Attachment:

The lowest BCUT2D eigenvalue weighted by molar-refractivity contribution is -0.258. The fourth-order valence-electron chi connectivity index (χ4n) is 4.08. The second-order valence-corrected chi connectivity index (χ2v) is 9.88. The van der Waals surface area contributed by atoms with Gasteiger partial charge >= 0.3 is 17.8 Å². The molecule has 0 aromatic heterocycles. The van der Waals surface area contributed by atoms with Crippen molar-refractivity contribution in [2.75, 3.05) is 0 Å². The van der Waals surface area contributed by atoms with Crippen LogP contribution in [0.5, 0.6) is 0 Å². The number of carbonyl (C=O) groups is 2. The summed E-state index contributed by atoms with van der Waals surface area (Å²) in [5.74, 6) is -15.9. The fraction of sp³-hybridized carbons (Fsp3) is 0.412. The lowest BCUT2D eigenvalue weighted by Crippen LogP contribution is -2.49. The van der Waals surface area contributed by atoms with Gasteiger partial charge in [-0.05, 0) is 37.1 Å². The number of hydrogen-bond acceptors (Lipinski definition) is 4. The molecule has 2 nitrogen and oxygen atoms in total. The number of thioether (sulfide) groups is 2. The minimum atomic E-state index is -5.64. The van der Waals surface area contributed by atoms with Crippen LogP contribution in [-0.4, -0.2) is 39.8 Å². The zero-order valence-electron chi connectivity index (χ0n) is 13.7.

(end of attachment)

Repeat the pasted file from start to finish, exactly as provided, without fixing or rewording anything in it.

The lowest BCUT2D eigenvalue weighted by molar-refractivity contribution is -0.258. The fourth-order valence-electron chi connectivity index (χ4n) is 4.08. The second-order valence-corrected chi connectivity index (χ2v) is 9.88. The van der Waals surface area contributed by atoms with Gasteiger partial charge >= 0.3 is 17.8 Å². The molecule has 0 aromatic heterocycles. The van der Waals surface area contributed by atoms with Crippen molar-refractivity contribution in [2.75, 3.05) is 0 Å². The van der Waals surface area contributed by atoms with Crippen LogP contribution in [0.5, 0.6) is 0 Å². The number of carbonyl (C=O) groups is 2. The summed E-state index contributed by atoms with van der Waals surface area (Å²) in [5.74, 6) is -15.9. The fraction of sp³-hybridized carbons (Fsp3) is 0.412. The lowest BCUT2D eigenvalue weighted by Crippen LogP contribution is -2.49. The van der Waals surface area contributed by atoms with Gasteiger partial charge in [-0.05, 0) is 37.1 Å². The number of hydrogen-bond acceptors (Lipinski definition) is 4. The molecule has 2 nitrogen and oxygen atoms in total. The number of thioether (sulfide) groups is 2. The minimum atomic E-state index is -5.64. The van der Waals surface area contributed by atoms with Crippen LogP contribution in [-0.4, -0.2) is 39.8 Å². The zero-order valence-electron chi connectivity index (χ0n) is 13.7.